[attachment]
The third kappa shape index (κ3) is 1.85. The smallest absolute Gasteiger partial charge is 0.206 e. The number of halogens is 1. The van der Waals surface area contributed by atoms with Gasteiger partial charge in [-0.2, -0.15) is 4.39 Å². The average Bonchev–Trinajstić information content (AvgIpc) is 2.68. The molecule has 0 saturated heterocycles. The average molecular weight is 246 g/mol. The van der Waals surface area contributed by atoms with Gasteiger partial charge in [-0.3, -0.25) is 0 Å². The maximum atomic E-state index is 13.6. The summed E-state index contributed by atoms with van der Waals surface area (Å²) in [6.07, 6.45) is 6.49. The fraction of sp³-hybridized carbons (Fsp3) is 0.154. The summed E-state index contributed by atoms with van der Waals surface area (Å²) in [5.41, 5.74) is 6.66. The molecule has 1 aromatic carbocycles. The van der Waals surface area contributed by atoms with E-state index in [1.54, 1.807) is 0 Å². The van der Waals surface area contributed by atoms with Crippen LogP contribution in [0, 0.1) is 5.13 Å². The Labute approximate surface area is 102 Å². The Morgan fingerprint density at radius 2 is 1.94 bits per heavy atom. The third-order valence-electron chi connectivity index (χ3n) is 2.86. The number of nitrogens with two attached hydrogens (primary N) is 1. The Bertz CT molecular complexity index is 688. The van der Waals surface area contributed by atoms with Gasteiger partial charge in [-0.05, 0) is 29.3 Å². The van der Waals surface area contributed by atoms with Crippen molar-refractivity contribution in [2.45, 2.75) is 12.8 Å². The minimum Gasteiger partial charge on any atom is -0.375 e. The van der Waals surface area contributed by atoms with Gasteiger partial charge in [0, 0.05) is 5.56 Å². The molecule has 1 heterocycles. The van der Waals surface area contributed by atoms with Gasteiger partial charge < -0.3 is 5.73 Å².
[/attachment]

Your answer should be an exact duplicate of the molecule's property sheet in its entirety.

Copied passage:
The third kappa shape index (κ3) is 1.85. The smallest absolute Gasteiger partial charge is 0.206 e. The number of halogens is 1. The van der Waals surface area contributed by atoms with Gasteiger partial charge in [-0.2, -0.15) is 4.39 Å². The average Bonchev–Trinajstić information content (AvgIpc) is 2.68. The molecule has 0 saturated heterocycles. The average molecular weight is 246 g/mol. The van der Waals surface area contributed by atoms with Gasteiger partial charge in [-0.3, -0.25) is 0 Å². The maximum atomic E-state index is 13.6. The summed E-state index contributed by atoms with van der Waals surface area (Å²) in [6.07, 6.45) is 6.49. The fraction of sp³-hybridized carbons (Fsp3) is 0.154. The summed E-state index contributed by atoms with van der Waals surface area (Å²) in [5.41, 5.74) is 6.66. The molecule has 1 aromatic carbocycles. The van der Waals surface area contributed by atoms with E-state index in [1.54, 1.807) is 0 Å². The van der Waals surface area contributed by atoms with Crippen LogP contribution in [0, 0.1) is 5.13 Å². The Labute approximate surface area is 102 Å². The Morgan fingerprint density at radius 2 is 1.94 bits per heavy atom. The third-order valence-electron chi connectivity index (χ3n) is 2.86. The number of nitrogens with two attached hydrogens (primary N) is 1. The Bertz CT molecular complexity index is 688. The van der Waals surface area contributed by atoms with Gasteiger partial charge in [-0.05, 0) is 29.3 Å². The van der Waals surface area contributed by atoms with Crippen molar-refractivity contribution in [2.45, 2.75) is 12.8 Å². The minimum Gasteiger partial charge on any atom is -0.375 e. The van der Waals surface area contributed by atoms with Gasteiger partial charge in [0, 0.05) is 5.56 Å². The molecule has 1 heterocycles. The van der Waals surface area contributed by atoms with Gasteiger partial charge < -0.3 is 5.73 Å².